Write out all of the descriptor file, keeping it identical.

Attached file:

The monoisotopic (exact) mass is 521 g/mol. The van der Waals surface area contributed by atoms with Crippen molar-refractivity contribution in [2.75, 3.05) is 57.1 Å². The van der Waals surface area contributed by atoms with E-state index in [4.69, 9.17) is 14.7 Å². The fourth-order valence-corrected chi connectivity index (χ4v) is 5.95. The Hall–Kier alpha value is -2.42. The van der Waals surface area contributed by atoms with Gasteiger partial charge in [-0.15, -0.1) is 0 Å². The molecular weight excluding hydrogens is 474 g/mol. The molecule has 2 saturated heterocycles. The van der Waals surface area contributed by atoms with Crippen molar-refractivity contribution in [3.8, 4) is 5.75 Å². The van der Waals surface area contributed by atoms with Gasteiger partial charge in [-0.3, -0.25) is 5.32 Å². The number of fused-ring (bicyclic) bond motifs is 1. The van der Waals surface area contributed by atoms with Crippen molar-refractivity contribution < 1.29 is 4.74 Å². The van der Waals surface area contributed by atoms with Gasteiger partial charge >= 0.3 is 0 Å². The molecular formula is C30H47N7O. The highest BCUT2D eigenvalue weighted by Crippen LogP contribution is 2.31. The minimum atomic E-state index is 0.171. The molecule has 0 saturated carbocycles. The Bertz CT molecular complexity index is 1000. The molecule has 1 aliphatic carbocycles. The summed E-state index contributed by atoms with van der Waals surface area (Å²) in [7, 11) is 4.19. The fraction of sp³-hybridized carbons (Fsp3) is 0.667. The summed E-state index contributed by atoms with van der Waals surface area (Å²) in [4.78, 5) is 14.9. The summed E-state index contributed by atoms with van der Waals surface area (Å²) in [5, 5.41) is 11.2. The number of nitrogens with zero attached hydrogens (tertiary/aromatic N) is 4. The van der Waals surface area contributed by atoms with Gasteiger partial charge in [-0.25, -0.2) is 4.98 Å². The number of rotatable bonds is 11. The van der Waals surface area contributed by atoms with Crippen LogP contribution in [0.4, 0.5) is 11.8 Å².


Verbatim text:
The monoisotopic (exact) mass is 521 g/mol. The van der Waals surface area contributed by atoms with Crippen molar-refractivity contribution in [2.75, 3.05) is 57.1 Å². The van der Waals surface area contributed by atoms with E-state index in [4.69, 9.17) is 14.7 Å². The fourth-order valence-corrected chi connectivity index (χ4v) is 5.95. The Hall–Kier alpha value is -2.42. The van der Waals surface area contributed by atoms with Gasteiger partial charge in [-0.15, -0.1) is 0 Å². The molecular weight excluding hydrogens is 474 g/mol. The molecule has 2 saturated heterocycles. The van der Waals surface area contributed by atoms with Crippen molar-refractivity contribution in [3.8, 4) is 5.75 Å². The van der Waals surface area contributed by atoms with Gasteiger partial charge in [-0.3, -0.25) is 5.32 Å². The number of fused-ring (bicyclic) bond motifs is 1. The van der Waals surface area contributed by atoms with Crippen molar-refractivity contribution < 1.29 is 4.74 Å². The van der Waals surface area contributed by atoms with Gasteiger partial charge >= 0.3 is 0 Å². The molecular formula is C30H47N7O. The highest BCUT2D eigenvalue weighted by Crippen LogP contribution is 2.31. The minimum atomic E-state index is 0.171. The molecule has 0 saturated carbocycles. The Bertz CT molecular complexity index is 1000. The molecule has 1 aliphatic carbocycles. The summed E-state index contributed by atoms with van der Waals surface area (Å²) in [7, 11) is 4.19. The fraction of sp³-hybridized carbons (Fsp3) is 0.667. The summed E-state index contributed by atoms with van der Waals surface area (Å²) in [4.78, 5) is 14.9. The summed E-state index contributed by atoms with van der Waals surface area (Å²) in [5, 5.41) is 11.2. The number of nitrogens with zero attached hydrogens (tertiary/aromatic N) is 4. The van der Waals surface area contributed by atoms with Gasteiger partial charge in [-0.25, -0.2) is 4.98 Å². The number of rotatable bonds is 11. The van der Waals surface area contributed by atoms with Crippen LogP contribution in [0.4, 0.5) is 11.8 Å².